Theodore C. Lutz, a 33-year-old financial whiz who presided over the successful opening of 26 miles of Metro subway and convinced both local and federal governments that Metro could work, announced yesterday that he will resign in April after 2 1/2 years as Metro general manager.
Lutz, who earns $58,000 yearly, said he has no new job and no firm commitments He told the board his decision was "painful and difficult," but in his letter of resignation said "I look forward to an opportunity to renew depleted intellectual, emotional and physical resources."
He said in an interview later that he was "burned out" by a job that had required unrelieved attention since he assumed it Nov. 8, 1978. Since that time, Lutz has taken only one break of more than four days' duration -- a seven-day vacation this past Christmas.
Jerry A. Moore Jr., acting Metro board chairman, deferred formal action on Lutz's resignation. "I don't think any of us know what to do at this time," Moore said. "The board will have to meet and decide how to proceed."
There was no immediate speculation on possible successors. However, several board members said they felt anyone holding the job would have to have a good understanding of both the federal establishment and the unusual local political coalition that makes up the Metro board. The board is composed of two members and two alternates each from Maryland, Virginia and the District of Columbia.
Board members seemed generally surprised that Lutz chose yesterday to make his announcement, although he had informed Moore about a week ago that he was planning to resign.
"You have left us dumbfounded," Moore said. "You've done a tremendous job for the people of the region."
Lutz will leave Metro with its political support intact but its financial future unresolved. He noted yesterday that by the end of April both the Maryland and Virginia legislatures will have concluded their sessions and the important (for Metro) congressional appropriations hearings will have been completed.
During his tenure Metro was plagued with a number of major problems, including start-up problems on the subway cars. A flood caused by a construction accident closed the system, and Metro's bus drivers, mechanics and train operators went out on a week-long wildeat strike last summer, crippling the city during a heat wave. All those problems were overcome.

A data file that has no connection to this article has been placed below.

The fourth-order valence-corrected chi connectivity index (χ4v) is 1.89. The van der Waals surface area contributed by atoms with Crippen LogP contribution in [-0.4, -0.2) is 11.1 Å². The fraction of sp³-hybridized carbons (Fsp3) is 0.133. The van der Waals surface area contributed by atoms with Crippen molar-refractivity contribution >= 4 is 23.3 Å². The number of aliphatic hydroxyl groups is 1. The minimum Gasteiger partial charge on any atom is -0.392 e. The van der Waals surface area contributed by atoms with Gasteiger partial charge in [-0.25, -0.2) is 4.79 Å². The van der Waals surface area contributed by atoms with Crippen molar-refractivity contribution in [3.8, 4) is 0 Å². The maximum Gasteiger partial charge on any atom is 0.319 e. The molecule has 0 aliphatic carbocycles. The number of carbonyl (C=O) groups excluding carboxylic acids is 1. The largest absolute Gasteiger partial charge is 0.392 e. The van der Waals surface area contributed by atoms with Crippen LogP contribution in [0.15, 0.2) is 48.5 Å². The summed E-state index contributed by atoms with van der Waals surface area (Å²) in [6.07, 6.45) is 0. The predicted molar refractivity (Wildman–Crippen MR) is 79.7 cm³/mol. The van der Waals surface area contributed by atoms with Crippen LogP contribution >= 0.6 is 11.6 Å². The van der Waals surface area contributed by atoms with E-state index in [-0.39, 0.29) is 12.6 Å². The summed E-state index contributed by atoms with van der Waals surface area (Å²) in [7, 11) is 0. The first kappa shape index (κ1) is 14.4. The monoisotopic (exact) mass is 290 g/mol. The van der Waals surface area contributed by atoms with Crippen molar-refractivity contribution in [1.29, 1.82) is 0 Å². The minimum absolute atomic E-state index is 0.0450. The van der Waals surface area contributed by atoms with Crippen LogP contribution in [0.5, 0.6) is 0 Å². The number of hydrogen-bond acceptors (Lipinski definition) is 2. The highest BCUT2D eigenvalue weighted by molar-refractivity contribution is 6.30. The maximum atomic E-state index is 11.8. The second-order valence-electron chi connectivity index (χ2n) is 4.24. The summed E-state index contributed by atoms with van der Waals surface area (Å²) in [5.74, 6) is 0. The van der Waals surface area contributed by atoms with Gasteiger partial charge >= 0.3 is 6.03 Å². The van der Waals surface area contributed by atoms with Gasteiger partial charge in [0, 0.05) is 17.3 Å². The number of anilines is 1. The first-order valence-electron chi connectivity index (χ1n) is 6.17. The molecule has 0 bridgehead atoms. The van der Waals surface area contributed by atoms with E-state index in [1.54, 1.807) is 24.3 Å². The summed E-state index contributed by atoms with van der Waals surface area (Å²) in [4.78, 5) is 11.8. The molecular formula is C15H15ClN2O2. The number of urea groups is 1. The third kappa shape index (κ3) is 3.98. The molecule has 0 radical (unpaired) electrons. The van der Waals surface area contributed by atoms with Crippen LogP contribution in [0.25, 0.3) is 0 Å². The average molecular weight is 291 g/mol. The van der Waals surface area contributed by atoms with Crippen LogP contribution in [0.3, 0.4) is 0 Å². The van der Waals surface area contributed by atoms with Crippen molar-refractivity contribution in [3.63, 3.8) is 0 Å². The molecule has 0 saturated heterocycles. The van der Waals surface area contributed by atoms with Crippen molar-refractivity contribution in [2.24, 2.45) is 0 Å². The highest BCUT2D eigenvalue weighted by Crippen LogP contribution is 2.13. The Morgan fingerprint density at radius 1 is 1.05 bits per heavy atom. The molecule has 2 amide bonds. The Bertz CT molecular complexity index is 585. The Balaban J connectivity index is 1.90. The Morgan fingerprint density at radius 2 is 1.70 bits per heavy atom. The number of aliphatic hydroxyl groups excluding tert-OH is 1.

Lutz started the Metro job six weeks after the U.S. Department of Transportation ordered local area governments to restudy several uncompleted lines of the planned 100-mile subway system. It was clear at that time that there was significant local and federal support to truncate the system, which was supposed to cost $2.5 billion to build in 1968 but is now estimated to required $7 billion.
While that study was proceeding, the subway was growing from four operating miles to 30 and was building a substantial constituency among its steadily increasing numbers of riders. All local governments have reaffirmed their commitment to completing the system and the federal government has said it now supports that local goal.
Lutz reorganized the Metro staff during that time to shift its emphasis from constructing a subway system to operating a combined, full-service bus and subway network.
He lobbied local politicians hard to put up the subsidy money that was needed to open the subway at nights and on Saturdays, and thus increase its popularity even more. He is trying to get Sunday service started next fall.
Lutz also spent hours on Capitol Hill working for national transit legislation and for stop-gap appropriations to pay Metro's bills while long-term financial commitments were negotiated.
Lutz traveled to Richmond and Annapolis to lobby the legislatures for Metro aid, and spent many lunch hours speaking to civic groups and explaining Metro's problems.
Metro's fares had to be renegotiated twice during Lutz' tenure, and the painful process of allocating the Metro operating revenues and deficits to eight different cities and counties in the region required endless meetings and hours.
"If I made one mistake in taking this job," Lutz said to a reporter in the midst of the transit strike last July, "it was that I failed to negotiate myself a long sabbatical. I haven't read anything but transit reports and financial statements for months."
Lutz was also under pressure at home to cut his hours on the job. A new Lutz, Christopher Compton, age 5 months, has added to those pressures. Lutz' wife, "Willa, has had him under pressure for years to slow down," a close Lutz family friend said yesterday.
Lutz came to Metro from the U.S. Department of Transportation, where he had been deputy under secretary for four years. Before that he worked in the federal Office of Management and Budget on D.C. and area matters, including Metro.
Lutz' successor will be Metro's third general manager. The first, Jackson Graham, a master builder with a Corps of Engineers background, held the job for eight years.
"When Graham left I thought he was irreplaceable," one board member said yesterday. "I think the same thing about Ted Lutz now. I'm very pessimistic that we can find somebody else with those skills."